Before the computer age, the automatic transmission was the most complex thing on an automobile. For internal combustion engine vehicles, some form of variable gearing is necessary, so having a reliable link between powerplant and wheels is vital.
Needless to say, complex things don’t always work the way they should. Sometimes, engineering incompetence is the culprit. Sometimes it’s penny-pinching.
The modern automatic transmission got its start in 1934, when REO—a Lansing, Michigan, automobile and truck manufacturer—developed the Self-Shifter. A clutch pedal was required for shifting into forward or reverse, but not for shifting between forward gears. This was a “nearly-there” effort about which automotive historians generally forget. REO, which Ransom E. Olds started after leaving Oldsmobile, spent a fortune developing this transmission, which did enjoy some success and reasonable reliability. One downside was that while the transmission did indeed shift itself, it always happened at the same set speed. Not great for economy or performance.
General Motors had its own false start with the Automatic Safety Transmission, introduced by Buick in late 1937, the year after REO quit the car business and began concentrating on trucks. It was also a “nearly-there” effort. Reverse could only be had by stopping and using a clutch, otherwise no clutch pedal was needed. The transmission shifted between gears while moving forward. The rather-expensive ($59) option was dropped mid-1938 and considered a failure. Bear in mind, cost of a new Buick started at $945. Today that’s like adding a $1000 option on a $16,000 car.
A winner finally arrived in 1940 when General Motors introduced the Hydra-matic on Oldsmobiles, giving car buyers a “true” automatic transmission. “No clutch to press! No gears to shift!” This transmission had a 15-year gestation period under Cadillac engineering, from the late 1920s until 1934, when funding for it was dropped—no doubt due to the Depression. Oldsmobile General Manager Charles McCuen lobbied hard to have it brought to Olds, and his persistence paid off.
The four-speed Hydra-matic offered a huge advantage in that it could shift at varying speeds based upon car speed and throttle position, just like today’s step-gear ratio automatics. The optional cost was $57. Cadillac was “allowed” to adopt the unit as an option for 1941. By the time WWII began and car production ceased in February 1942, more than 200,000 Hydra-matic units had been manufactured and sold.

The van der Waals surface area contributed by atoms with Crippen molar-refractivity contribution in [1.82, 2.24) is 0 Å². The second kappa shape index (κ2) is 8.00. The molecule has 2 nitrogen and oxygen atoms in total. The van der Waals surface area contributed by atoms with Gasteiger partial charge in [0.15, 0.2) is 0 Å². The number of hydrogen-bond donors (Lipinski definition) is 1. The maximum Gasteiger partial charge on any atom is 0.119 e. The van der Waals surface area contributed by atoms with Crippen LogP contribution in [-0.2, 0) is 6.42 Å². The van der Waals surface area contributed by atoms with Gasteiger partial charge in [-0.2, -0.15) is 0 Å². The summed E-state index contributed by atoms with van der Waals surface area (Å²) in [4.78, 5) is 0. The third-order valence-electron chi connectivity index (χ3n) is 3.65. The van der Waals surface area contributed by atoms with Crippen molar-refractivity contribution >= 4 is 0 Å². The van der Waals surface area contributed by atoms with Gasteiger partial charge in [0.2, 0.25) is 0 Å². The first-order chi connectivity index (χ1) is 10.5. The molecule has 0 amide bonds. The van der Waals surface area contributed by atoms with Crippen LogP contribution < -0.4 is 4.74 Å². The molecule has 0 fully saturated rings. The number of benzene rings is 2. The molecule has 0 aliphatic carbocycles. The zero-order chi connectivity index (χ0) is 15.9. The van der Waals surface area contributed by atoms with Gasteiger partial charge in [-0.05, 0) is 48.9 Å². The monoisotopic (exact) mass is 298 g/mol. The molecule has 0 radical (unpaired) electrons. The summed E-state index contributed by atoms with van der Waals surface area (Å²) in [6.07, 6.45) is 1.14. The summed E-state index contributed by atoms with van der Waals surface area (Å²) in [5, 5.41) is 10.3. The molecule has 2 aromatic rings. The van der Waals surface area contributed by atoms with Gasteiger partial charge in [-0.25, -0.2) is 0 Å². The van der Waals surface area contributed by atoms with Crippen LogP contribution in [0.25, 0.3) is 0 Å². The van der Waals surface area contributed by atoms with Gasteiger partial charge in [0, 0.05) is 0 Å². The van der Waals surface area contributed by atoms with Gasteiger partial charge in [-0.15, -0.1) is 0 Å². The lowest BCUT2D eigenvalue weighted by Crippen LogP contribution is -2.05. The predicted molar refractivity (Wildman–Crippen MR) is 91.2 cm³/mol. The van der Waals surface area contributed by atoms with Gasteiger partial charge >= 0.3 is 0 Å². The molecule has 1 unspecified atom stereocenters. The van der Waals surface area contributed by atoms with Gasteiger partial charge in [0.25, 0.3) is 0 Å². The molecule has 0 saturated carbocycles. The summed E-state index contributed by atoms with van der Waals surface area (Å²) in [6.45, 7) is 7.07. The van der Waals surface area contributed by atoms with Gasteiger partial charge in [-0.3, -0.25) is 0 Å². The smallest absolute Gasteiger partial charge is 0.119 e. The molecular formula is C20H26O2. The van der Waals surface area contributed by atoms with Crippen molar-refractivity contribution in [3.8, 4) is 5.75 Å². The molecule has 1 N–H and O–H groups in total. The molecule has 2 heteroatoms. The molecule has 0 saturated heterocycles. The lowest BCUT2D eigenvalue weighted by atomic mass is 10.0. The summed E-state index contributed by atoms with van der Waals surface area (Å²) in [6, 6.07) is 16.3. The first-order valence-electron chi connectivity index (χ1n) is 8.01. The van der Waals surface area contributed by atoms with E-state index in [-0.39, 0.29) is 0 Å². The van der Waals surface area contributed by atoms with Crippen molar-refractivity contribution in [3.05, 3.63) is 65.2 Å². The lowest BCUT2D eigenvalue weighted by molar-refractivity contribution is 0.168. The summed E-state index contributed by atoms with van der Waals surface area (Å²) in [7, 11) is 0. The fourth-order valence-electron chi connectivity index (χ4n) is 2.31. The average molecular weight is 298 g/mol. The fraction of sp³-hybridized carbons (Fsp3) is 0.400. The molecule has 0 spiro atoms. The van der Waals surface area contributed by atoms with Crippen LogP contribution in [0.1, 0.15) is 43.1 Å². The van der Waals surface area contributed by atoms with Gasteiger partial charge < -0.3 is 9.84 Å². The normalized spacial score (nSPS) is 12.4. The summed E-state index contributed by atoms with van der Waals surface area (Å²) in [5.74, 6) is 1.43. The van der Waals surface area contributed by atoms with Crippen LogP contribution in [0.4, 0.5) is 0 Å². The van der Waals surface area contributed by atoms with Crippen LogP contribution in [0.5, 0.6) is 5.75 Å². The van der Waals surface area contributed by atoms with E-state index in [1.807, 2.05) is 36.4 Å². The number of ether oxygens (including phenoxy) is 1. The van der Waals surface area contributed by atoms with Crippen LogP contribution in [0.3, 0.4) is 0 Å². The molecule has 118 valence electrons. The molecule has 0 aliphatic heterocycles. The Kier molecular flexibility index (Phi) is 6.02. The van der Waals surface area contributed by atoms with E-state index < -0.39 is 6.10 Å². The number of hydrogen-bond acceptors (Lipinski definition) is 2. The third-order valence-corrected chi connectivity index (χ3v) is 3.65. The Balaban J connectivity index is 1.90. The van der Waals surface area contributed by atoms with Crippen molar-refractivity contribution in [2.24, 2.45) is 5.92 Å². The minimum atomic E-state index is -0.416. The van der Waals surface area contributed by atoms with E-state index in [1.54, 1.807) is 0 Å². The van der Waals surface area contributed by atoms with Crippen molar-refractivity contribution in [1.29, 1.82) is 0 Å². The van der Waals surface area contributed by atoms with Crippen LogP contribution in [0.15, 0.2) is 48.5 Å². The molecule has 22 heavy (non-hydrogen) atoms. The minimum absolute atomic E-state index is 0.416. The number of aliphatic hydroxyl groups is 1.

The invention and utilization of the automatic transmission certainly changed the industry, but manufacturers didn’t always get it right. Like we said, complex things don’t always work out the way they should. Here’s a dirty half-dozen that should have stayed on the drawing board.
GM’s Roto-Hydramatic 375 “Slim-Jim”
This transmission, used in 1961–64 Oldsmobiles and Pontiacs, was a dead-end technology very loosely based on some of the technology employed, starting in 1956, to improve the original Hydra-matic. The intent was to reduce production costs, reduce the size and weight of the unit, and improve smoothness of operation. (Smoothness was “in.” Efficiency, not so much).
The transmission ended up being one of the most unreliable ever produced. Failures occurred with depressing regularity. One problem was with a fluid coupling that filled and emptied in order to shift; it proved problematical and complex.
Chevrolet’s TurboGlide and the similar Buick FlightPitch
In this era, not only was each General Motors division responsible for its own engine designs, but—with the exception of Cadillac, Oldsmobile, and Pontiac—each also developed its own automatic transmissions. Still, there was much cross-pollination in GM engineering, and in this case it resulted in a two-fer of abysmal proportions.
The virtually identical technology behind these two distinct transmissions, which were used in 1957–61 Chevrolets and 1958–59 Buicks, was intended to make for ultra-smooth progress by using torque converters that were made up of multiple turbines, each connected to its own planetary gear-trains. Motion was achieved more by “shunting” than “shifting,” as one turbine dropped out of play and another picked up the slack. Nominally, there were three ratios forward, with a variable pitch stator on breakaway adding a little extra torque.
The complex nature of these beasts proved to be so bad for business that Buick pulled the plug after 24 months. Chevrolet soldiered on and tried to improve their beast—unsuccessfully.
For decades, mail-order parts vendor JC Whitney made a small fortune selling Powerglide automatic transplant kits for cars affected by a TurboGlide or FlightPitch—requiring a stop at a salvage yard for a used Powerglide two-speed automatic, of course. Say no more.
General Motors Turbohydramatic 200
Let’s keep this simple. Developing a small three-speed Simpson-gear-train automatic for the Chevrolet Vega and six-cylinder Nova compacts certainly improved the performance of these cars over the two-speed Powerglides. So in that regard, mission accomplished.